Good art often results from a happy encounter between inspiring places and talented artists. Think Botticelli and Florence, Michelangelo and Rome, Titian and Venice, Giorgio Morandi and Bologna.
With the exception of brief trips within Italy, and three trips to Switzerland towards the end of his life, Morandi hardly ever left his hometown, only taking vacations on the nearby Apennines to escape the muggy weather in Summer.
One could argue he didn’t have to travel at all: it was the world to gather up at his front door, patiently waiting to meet the artist.
“My only ambition is to enjoy the peace and quiet I need to work, but I have been deprived of this peace of mind ever since I received an award at the São Paulo Biennial in Brazil, two years ago. Now I receive more visitors from abroad in a month than I have ever received in ten years of my life” he lamented wittily in 1960.
Morandi loved Bologna. He found it even more beautiful than Florence, even if, by his own admission, the former couldn’t boast as important works of art as the latter.
Above all, he felt Bologna matched his own temperament.
Critics have often indulged in identifying the artist with his hometown.
Introducing Morandi to the American public, a 1949 article in Bazaar read: “He leads in Bologna the same middle-class life of the majority of the professors teaching in the famous university in that city”.
Morandi’s life was, indeed, made of small events, carefully planned on a slow pace, without the extravagances usually associated with an artistic personality. The way he dressed, elegantly but soberly, seemed carefully planned not to make him stand out – a particularly difficult task, considering his considerable height.
Born in 1890, Morandi was the first of five children: a brother, who died at 11, and three sisters.
After the death of their father in 1909, Morandi became the head of the family. They moved to a house in Via Fondazza, which would later become a pilgrimage site for intellectuals, journalists, and collectors. He never married – no records have been found of any kind of sentimental relationships – and neither did his three sisters, the four of them living together their entire lives.
It was a life completely dedicated to working in the studio, only interrupted by the classes in printmaking he would teach at the academy of fine arts; occasional afternoon strolls through the city’s porches; sporadic visits to the church of Santa Maria dei Servi, where Morandi would sit next to Cimabue’s Maestà, listening to the organ playing Bach.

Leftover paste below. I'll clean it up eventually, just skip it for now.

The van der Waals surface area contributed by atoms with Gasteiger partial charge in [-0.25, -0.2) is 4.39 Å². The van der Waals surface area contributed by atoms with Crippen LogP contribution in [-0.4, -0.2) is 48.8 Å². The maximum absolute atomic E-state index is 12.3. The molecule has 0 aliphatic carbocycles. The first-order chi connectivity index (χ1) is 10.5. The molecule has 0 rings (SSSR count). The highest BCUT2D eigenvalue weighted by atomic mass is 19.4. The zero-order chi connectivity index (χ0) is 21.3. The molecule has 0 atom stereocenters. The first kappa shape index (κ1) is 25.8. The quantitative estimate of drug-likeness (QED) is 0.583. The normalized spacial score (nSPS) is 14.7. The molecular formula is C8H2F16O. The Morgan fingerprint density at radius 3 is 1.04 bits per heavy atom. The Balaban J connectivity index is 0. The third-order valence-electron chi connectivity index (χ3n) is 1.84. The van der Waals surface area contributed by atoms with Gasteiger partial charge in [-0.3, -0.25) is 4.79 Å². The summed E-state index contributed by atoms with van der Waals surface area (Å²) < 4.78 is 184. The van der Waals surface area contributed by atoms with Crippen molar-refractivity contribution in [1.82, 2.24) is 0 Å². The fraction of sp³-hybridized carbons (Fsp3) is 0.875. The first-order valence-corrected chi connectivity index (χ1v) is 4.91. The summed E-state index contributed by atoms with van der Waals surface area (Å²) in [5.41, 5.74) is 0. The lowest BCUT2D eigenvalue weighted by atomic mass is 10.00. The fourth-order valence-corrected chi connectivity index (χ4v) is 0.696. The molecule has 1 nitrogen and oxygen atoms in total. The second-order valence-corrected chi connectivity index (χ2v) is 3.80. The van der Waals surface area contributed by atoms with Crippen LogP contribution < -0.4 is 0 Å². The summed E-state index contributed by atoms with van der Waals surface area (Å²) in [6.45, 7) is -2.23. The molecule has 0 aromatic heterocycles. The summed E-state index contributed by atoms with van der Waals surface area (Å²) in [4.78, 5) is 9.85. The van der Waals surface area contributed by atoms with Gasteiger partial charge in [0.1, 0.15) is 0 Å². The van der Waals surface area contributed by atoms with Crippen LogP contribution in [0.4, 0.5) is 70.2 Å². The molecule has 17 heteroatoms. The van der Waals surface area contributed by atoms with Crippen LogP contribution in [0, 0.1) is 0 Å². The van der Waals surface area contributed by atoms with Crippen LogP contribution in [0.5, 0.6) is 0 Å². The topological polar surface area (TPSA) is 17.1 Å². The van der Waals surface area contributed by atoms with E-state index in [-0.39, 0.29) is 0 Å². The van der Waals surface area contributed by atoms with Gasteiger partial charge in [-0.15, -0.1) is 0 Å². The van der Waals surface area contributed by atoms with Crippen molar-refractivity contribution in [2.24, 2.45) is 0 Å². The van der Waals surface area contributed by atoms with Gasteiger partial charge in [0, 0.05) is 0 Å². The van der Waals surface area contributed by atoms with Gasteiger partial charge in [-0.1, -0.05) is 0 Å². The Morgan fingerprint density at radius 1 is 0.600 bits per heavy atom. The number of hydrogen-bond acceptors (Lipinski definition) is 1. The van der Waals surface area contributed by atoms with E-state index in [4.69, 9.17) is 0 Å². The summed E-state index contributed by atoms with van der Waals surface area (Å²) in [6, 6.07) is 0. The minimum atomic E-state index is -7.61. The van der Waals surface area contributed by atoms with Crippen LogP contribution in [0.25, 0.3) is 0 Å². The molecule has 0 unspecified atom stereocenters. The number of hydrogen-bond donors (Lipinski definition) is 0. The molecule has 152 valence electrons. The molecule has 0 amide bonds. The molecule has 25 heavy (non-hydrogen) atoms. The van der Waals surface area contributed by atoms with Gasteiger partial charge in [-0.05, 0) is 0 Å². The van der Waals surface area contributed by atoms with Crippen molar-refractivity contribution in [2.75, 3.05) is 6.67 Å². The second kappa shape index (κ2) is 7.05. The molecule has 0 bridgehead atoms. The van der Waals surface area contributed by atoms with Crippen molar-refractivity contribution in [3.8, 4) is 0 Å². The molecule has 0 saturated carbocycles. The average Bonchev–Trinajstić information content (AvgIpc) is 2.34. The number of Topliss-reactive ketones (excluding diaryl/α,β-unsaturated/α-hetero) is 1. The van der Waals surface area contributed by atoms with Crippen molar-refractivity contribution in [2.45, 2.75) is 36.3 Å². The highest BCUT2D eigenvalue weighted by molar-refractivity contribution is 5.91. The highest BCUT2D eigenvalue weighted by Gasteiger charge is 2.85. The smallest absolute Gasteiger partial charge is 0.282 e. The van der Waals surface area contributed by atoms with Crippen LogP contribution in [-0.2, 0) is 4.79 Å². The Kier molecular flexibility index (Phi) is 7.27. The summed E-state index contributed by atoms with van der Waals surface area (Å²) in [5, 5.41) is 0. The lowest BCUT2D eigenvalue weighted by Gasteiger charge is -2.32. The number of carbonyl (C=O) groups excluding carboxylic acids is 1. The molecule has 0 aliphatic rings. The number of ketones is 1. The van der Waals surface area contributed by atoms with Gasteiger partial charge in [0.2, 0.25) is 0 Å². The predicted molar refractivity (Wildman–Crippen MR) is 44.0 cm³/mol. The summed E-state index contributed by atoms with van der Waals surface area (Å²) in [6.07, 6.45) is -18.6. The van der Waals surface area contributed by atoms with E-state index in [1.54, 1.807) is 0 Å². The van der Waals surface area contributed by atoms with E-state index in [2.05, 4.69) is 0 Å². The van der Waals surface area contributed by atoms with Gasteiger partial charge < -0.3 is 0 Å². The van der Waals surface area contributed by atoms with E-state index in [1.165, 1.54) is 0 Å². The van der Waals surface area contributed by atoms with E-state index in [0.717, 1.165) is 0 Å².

Bologna is everywhere in Morandi’s still lifes. It’s in the dark-reds and amber hues of his paint; in the elongated necks of his bottles, reminiscent of the city’s medieval towers; in the rhythm of his compositions, which seem to echo the paratactic sequence of the city’s porches.
And then, there are the landscapes.
Most of them were painted in Grizzana, a sleepy village on the mountains, which Morandi visited for the summer holidays every year since 1913.
The legend goes that the artist had been invited to a party where a wealthy lady was telling everyone about her recent trip to French Polynesia, describing the landscape there as the best in the world. When she asked what the painter thought, he replied: “Look, I know what’s the best landscape in the world… It’s going up toward Grizzana; at a certain point there’s a curve and there, getting out of that curve, there’s the most beautiful landscape in the world”.
There, in 1959, he built a house which strikes for modesty and understatement.
Morandi designed it with the same simplicity and candor a kid would draw one for a school assignment: a squared façade, a door, four windows, a tile roof with a chimney, a garden with some plants. (Incidentally, photographer Luigi Ghirri, who took some incomparable pictures of Morandi’s studios both in Bologna and Grizzana, lived in a very similar house).
Today, Morandi’s house in Grizzana is a small museum where everything is kept the way it was left at the death of the artist’s last sister.
One visits those rooms with the same respect granted to religious places: moving slowly, keeping quiet, not to disturb the memories conserved in them.
In the living room, an iconic bookcase by Franco Albini houses the readings of its master: a very telling combination of catalogues dedicated to the artist’s oeuvre; a couple of handbooks on mushrooms, of which Morandi was greedy; a selection of European literature: Calvino, Celine, Buzzati before almost the entire catalogue of Bacchelli, Thomas Mann’s “Buddenbrook” but not “The Magic Mountain”, Stendhal’s “The Red and the Black”, Tolstoj, Balzac, Cechov, Delacroix’s “Journal”.
Here and there, signs of the owners are strewn across the house, causing the slightly unpleasant feeling Morandi and his sisters might reappear any time, to reclaim what was theirs: a vase of dry silver wattles on the kitchen table, a jar of ovaltine – the same kind the painter would employ in his still lifes – some devotional images on the walls, linen carefully stored in the wardrobes.
Upstairs, a white door opens to reveal Morandi’s studio, lit by copious light coming from three windows, the real luxury of the house. From them, Morandi would scrutinize the surroundings, painting his beloved landscape over and over.
Very little has changed: one can still see the same two barns and the same white street of so many of his paintings.
As with his still-lifes, which Morandi kept studying over six decades, his landscapes come from love and dedication to the same subjects/places.
And yet, one never grows tired of looking at those paintings. Indeed, the most beautiful landscapes in the world.